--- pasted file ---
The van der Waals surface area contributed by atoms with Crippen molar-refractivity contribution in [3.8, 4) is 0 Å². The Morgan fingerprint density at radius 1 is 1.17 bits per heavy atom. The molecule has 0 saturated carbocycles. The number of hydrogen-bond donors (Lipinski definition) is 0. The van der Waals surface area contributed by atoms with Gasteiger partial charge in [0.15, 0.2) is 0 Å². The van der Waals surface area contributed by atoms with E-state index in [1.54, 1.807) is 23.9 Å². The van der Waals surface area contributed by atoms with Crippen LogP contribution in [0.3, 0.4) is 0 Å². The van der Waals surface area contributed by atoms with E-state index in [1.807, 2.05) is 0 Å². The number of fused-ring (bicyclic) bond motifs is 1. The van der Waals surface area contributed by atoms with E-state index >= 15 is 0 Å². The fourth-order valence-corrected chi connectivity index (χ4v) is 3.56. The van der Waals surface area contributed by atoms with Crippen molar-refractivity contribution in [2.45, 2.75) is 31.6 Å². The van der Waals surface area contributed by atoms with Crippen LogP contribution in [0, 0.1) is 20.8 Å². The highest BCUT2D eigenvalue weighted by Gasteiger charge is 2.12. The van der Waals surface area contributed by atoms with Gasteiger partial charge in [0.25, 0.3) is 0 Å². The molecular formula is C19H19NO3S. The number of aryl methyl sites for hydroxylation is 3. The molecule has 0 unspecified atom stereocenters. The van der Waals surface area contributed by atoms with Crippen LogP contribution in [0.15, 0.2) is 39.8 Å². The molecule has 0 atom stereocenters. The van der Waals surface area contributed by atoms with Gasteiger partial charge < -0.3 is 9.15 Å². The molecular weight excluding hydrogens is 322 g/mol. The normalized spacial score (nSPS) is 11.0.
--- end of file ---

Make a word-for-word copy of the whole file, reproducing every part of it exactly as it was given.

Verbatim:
The van der Waals surface area contributed by atoms with Crippen molar-refractivity contribution in [3.8, 4) is 0 Å². The Morgan fingerprint density at radius 1 is 1.17 bits per heavy atom. The molecule has 0 saturated carbocycles. The number of hydrogen-bond donors (Lipinski definition) is 0. The van der Waals surface area contributed by atoms with Gasteiger partial charge in [0.15, 0.2) is 0 Å². The van der Waals surface area contributed by atoms with E-state index in [1.54, 1.807) is 23.9 Å². The van der Waals surface area contributed by atoms with Crippen LogP contribution in [0.3, 0.4) is 0 Å². The van der Waals surface area contributed by atoms with E-state index in [1.807, 2.05) is 0 Å². The number of fused-ring (bicyclic) bond motifs is 1. The van der Waals surface area contributed by atoms with E-state index >= 15 is 0 Å². The fourth-order valence-corrected chi connectivity index (χ4v) is 3.56. The van der Waals surface area contributed by atoms with Crippen molar-refractivity contribution in [2.45, 2.75) is 31.6 Å². The van der Waals surface area contributed by atoms with Crippen LogP contribution in [0, 0.1) is 20.8 Å². The highest BCUT2D eigenvalue weighted by Gasteiger charge is 2.12. The van der Waals surface area contributed by atoms with Gasteiger partial charge in [0.25, 0.3) is 0 Å². The molecular formula is C19H19NO3S. The number of aryl methyl sites for hydroxylation is 3. The molecule has 0 unspecified atom stereocenters. The van der Waals surface area contributed by atoms with Crippen LogP contribution in [0.15, 0.2) is 39.8 Å². The molecule has 0 atom stereocenters. The van der Waals surface area contributed by atoms with Gasteiger partial charge < -0.3 is 9.15 Å². The molecular weight excluding hydrogens is 322 g/mol. The normalized spacial score (nSPS) is 11.0.